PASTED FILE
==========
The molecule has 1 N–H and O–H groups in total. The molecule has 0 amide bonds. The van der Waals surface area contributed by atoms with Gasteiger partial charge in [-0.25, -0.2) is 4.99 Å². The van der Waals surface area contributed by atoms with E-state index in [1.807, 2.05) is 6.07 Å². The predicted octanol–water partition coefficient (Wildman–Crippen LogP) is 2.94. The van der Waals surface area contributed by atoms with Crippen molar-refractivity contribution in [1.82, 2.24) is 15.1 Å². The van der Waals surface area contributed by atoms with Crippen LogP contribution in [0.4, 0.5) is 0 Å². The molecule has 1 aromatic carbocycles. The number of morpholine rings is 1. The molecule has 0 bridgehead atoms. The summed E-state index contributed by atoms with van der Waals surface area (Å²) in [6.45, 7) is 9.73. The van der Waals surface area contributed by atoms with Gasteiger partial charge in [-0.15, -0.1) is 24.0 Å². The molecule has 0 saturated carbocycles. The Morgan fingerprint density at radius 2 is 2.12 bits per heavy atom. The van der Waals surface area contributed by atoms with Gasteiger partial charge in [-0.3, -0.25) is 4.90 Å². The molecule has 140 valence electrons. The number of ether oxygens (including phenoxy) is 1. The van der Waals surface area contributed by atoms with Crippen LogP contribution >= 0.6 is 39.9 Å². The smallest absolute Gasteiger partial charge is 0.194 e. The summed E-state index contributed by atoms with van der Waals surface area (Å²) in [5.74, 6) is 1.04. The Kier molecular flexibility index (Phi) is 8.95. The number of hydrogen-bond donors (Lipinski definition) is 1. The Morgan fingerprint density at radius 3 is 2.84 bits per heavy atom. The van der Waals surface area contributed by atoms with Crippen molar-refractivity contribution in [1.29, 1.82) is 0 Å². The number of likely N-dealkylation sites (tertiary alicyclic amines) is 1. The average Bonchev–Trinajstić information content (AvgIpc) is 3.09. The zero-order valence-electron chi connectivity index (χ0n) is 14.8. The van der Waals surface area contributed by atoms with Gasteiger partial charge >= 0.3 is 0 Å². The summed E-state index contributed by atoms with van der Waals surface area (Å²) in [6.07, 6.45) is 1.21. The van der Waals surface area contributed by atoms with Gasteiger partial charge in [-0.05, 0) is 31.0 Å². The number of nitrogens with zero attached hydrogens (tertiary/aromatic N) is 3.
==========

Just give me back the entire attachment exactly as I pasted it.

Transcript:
The molecule has 1 N–H and O–H groups in total. The molecule has 0 amide bonds. The van der Waals surface area contributed by atoms with Gasteiger partial charge in [-0.25, -0.2) is 4.99 Å². The van der Waals surface area contributed by atoms with E-state index in [1.807, 2.05) is 6.07 Å². The predicted octanol–water partition coefficient (Wildman–Crippen LogP) is 2.94. The van der Waals surface area contributed by atoms with Crippen molar-refractivity contribution in [1.82, 2.24) is 15.1 Å². The van der Waals surface area contributed by atoms with Crippen LogP contribution in [0.4, 0.5) is 0 Å². The molecule has 1 aromatic carbocycles. The number of morpholine rings is 1. The molecule has 0 bridgehead atoms. The summed E-state index contributed by atoms with van der Waals surface area (Å²) in [6.45, 7) is 9.73. The van der Waals surface area contributed by atoms with Gasteiger partial charge in [-0.15, -0.1) is 24.0 Å². The molecule has 0 saturated carbocycles. The Morgan fingerprint density at radius 2 is 2.12 bits per heavy atom. The van der Waals surface area contributed by atoms with Gasteiger partial charge in [-0.3, -0.25) is 4.90 Å². The molecule has 140 valence electrons. The number of ether oxygens (including phenoxy) is 1. The van der Waals surface area contributed by atoms with Crippen LogP contribution >= 0.6 is 39.9 Å². The smallest absolute Gasteiger partial charge is 0.194 e. The summed E-state index contributed by atoms with van der Waals surface area (Å²) in [5.74, 6) is 1.04. The Kier molecular flexibility index (Phi) is 8.95. The number of hydrogen-bond donors (Lipinski definition) is 1. The Morgan fingerprint density at radius 3 is 2.84 bits per heavy atom. The van der Waals surface area contributed by atoms with Crippen molar-refractivity contribution in [1.29, 1.82) is 0 Å². The number of likely N-dealkylation sites (tertiary alicyclic amines) is 1. The average Bonchev–Trinajstić information content (AvgIpc) is 3.09. The zero-order valence-electron chi connectivity index (χ0n) is 14.8. The van der Waals surface area contributed by atoms with Gasteiger partial charge >= 0.3 is 0 Å². The summed E-state index contributed by atoms with van der Waals surface area (Å²) in [6.07, 6.45) is 1.21. The van der Waals surface area contributed by atoms with Gasteiger partial charge in [-0.05, 0) is 31.0 Å². The number of nitrogens with zero attached hydrogens (tertiary/aromatic N) is 3.